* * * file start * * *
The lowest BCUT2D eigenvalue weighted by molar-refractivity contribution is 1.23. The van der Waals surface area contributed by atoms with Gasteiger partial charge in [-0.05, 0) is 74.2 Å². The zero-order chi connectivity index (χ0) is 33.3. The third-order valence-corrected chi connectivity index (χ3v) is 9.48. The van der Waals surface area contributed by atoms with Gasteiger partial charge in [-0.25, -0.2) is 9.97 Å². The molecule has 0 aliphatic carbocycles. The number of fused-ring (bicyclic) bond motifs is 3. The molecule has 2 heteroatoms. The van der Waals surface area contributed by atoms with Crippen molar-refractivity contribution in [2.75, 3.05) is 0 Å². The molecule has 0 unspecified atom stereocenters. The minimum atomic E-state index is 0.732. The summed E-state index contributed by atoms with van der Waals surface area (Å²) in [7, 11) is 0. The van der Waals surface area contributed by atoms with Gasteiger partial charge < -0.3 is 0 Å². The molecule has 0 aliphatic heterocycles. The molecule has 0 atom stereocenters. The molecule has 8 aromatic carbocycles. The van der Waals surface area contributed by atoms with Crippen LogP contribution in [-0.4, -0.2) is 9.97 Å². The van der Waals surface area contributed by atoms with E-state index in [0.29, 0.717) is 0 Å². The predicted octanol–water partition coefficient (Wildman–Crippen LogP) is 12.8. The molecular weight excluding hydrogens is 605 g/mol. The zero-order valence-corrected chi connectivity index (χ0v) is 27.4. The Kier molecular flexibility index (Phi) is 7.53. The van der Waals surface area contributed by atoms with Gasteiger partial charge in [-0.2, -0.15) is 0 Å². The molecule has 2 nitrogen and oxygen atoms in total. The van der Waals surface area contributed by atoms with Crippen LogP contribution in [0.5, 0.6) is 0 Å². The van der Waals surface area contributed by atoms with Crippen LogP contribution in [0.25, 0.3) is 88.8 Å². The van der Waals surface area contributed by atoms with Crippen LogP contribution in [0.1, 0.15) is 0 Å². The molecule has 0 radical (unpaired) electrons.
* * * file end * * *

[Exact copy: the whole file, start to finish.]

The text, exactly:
The lowest BCUT2D eigenvalue weighted by molar-refractivity contribution is 1.23. The van der Waals surface area contributed by atoms with Gasteiger partial charge in [-0.05, 0) is 74.2 Å². The zero-order chi connectivity index (χ0) is 33.3. The third-order valence-corrected chi connectivity index (χ3v) is 9.48. The van der Waals surface area contributed by atoms with Gasteiger partial charge in [-0.25, -0.2) is 9.97 Å². The molecule has 0 aliphatic carbocycles. The number of fused-ring (bicyclic) bond motifs is 3. The molecule has 2 heteroatoms. The van der Waals surface area contributed by atoms with Crippen molar-refractivity contribution in [2.75, 3.05) is 0 Å². The molecule has 0 unspecified atom stereocenters. The minimum atomic E-state index is 0.732. The summed E-state index contributed by atoms with van der Waals surface area (Å²) in [7, 11) is 0. The van der Waals surface area contributed by atoms with Gasteiger partial charge < -0.3 is 0 Å². The molecule has 0 aliphatic heterocycles. The molecule has 0 atom stereocenters. The molecule has 8 aromatic carbocycles. The van der Waals surface area contributed by atoms with Crippen LogP contribution in [-0.4, -0.2) is 9.97 Å². The van der Waals surface area contributed by atoms with E-state index in [0.29, 0.717) is 0 Å². The predicted octanol–water partition coefficient (Wildman–Crippen LogP) is 12.8. The molecular weight excluding hydrogens is 605 g/mol. The zero-order valence-corrected chi connectivity index (χ0v) is 27.4. The Kier molecular flexibility index (Phi) is 7.53. The van der Waals surface area contributed by atoms with Gasteiger partial charge in [-0.2, -0.15) is 0 Å². The molecule has 2 nitrogen and oxygen atoms in total. The van der Waals surface area contributed by atoms with Crippen LogP contribution in [0.5, 0.6) is 0 Å². The van der Waals surface area contributed by atoms with Crippen LogP contribution in [0.25, 0.3) is 88.8 Å². The van der Waals surface area contributed by atoms with Crippen LogP contribution in [0.1, 0.15) is 0 Å². The molecule has 0 radical (unpaired) electrons.